Today's Paper Latest Elections Sports Core Values Weather Newsletters Obits Puzzles Archive Story ideas iPad


by Steve Straessle | December 26, 2020 at 2:48 a.m.

The day-after-Christmas pine needles find every corner of the living room. A fortress of wrapping paper, cardboard boxes, and tags-still-on presents create a maze through the house. Stacked dishes sit by the sink and empty wine bottles wait by the back door. Is it really over? Are we staring at the end of this challenging year?

Disparaging 2020 has become sport these days, and rightfully so. It's as if the universe played a big joke on us all, distorting our vision during the year that mimicked perfect sight. We lost so much. Anger swirled like an infinite hurricane. The economic pause gave many the permission they needed to halt good sense. The year probed our weaknesses, exacerbated family disagreements, and made volcanoes out of vulnerabilities.

But did we miss something?

I worked at a liquor store in college, one that was just a few blocks off campus. This location ensured an eclectic clientele with equal parts college students and professors, factory workers and bikers. All considered it the go-to spot to buy booze. My co-workers and I would spend hours building funny displays with the 12-packs of Busch Lite or the cases of Boone's Farm wine. Once, a professor came in and complimented an essay I had written, claiming it was sitting in the front seat of his car as he purchased his six-pack of St. Pauli Girl beer. Another time, a biker came in, asked for a discount and when one wasn't offered, he puckered his mouth to expose an obscenity tattooed to his inner bottom lip. Always interesting.

The store's night manager was by far the most intriguing of all. He was a stump, standing just over five feet tall, barely able to clasp his hands because of overly broad shoulders. His blond hair made a perfect bowl on his head, his teeth sporting a small Alfred E. Neuman gap. The manager laughed easily, deflecting customer complaints with his confidence and humor.

The night manager was a grave digger at the local cemetery by day. His hands were calloused and rough from working a combination of backhoe and shovel. A bright white T-shirt stood in contrast to jeans perpetually marked by dirty fingerprints. Every night he'd walk in carrying an old pizza box with a checkered board hand-drawn on top. Little plastic chess pieces jangled within it as he walked.

The manager routinely set up the homemade chessboard on the edge of the counter near the cash register. One of the first nights I worked with him, I listened as he explained to a customer that he was learning how to play chess. The customer, a college student, smirked. The manager claimed he was getting pretty good at it and would play the college student. If he lost, the beer was free. If he won, the student had to pay him $5. The college student, still smirking, threw a $5 bill on the counter.

The manager beat him in six moves. Without a word, the student picked up his sack of beer and left the store in a huff. The manager turned to me and winked. He wasn't new to chess at all. He was hustling. Time after time, customers came in and commented on the chessboard. The manager feigned ignorance, proposed a bet, and proceeded to beat the tar out of every single one.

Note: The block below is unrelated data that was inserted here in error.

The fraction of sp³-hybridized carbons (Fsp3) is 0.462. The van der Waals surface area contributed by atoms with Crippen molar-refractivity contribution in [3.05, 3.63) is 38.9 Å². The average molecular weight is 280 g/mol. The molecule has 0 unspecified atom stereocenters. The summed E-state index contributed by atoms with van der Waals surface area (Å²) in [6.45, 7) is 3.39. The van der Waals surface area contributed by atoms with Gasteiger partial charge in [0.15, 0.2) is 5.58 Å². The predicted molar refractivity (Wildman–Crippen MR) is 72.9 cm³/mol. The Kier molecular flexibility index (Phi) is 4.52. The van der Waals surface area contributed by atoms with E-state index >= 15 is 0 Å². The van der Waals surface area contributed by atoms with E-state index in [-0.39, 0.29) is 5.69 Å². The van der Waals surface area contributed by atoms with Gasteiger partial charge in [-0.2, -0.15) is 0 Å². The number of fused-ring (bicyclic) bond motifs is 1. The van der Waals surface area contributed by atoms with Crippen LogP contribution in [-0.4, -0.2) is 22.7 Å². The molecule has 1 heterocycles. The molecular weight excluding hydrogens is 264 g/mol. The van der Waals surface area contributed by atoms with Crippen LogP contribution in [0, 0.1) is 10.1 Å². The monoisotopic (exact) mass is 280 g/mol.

My favorite college professor, the one who complimented my essay, came in one evening and took notice of the game on the counter. I tried to wave him off, catching his attention by shaking my head behind the manager. The professor cracked his knuckles and smiled, agreeing to play. The manager beat him in 10 minutes.

I caught up to the professor as he walked out the door, St. Pauli Girl six-pack in hand.

"Sorry about that, sir. I tried to warn you."

The professor smiled behind a bushy gray mustache. "Are you kidding? I needed that. Every once in a while you need someone to remind you that all is not as it appears. Best $5 I've spent in a long time."

As this troubling year comes to a close, I find myself thinking about that professor's words. We've lost so much in the last 12 months, suffered greatly in so many ways. But is the year all that it appeared?

Maybe we can recognize that within the year, many families found themselves once again. They turned from the overscheduled panic of life to meals at the table. Together. Teachers and students fought through the haze of technology to find the clarity of education. Together. Small businesses became curbside; customers became cheerleading supporters. Together. And though we disagreed, we persevered as a country. Together.

Forgoing the easy descriptors of appearances and digging deeper to put meaning behind events allows us to realize the simple significance, the simple truth, of where we are today. The last 12 months marinated in important lessons. And those lessons place our footsteps more firmly on the path forward.

Within those thoughts, it becomes clear. We're not staring at the end of this challenging year as if lying broken and bleeding, looking up at the cliff from which we have just fallen. No, our eyes do not focus on the past. Instead, we're looking to each other for support, to the heavens for guidance, to the horizon for the next challenge to overcome.

We're looking forward to the promise the new year brings. Together.


Steve Straessle, whose column appears every other Saturday, is the principal of Little Rock Catholic High School for Boys. You can reach him at Find him on Twitter @steve_straessle.


Sponsor Content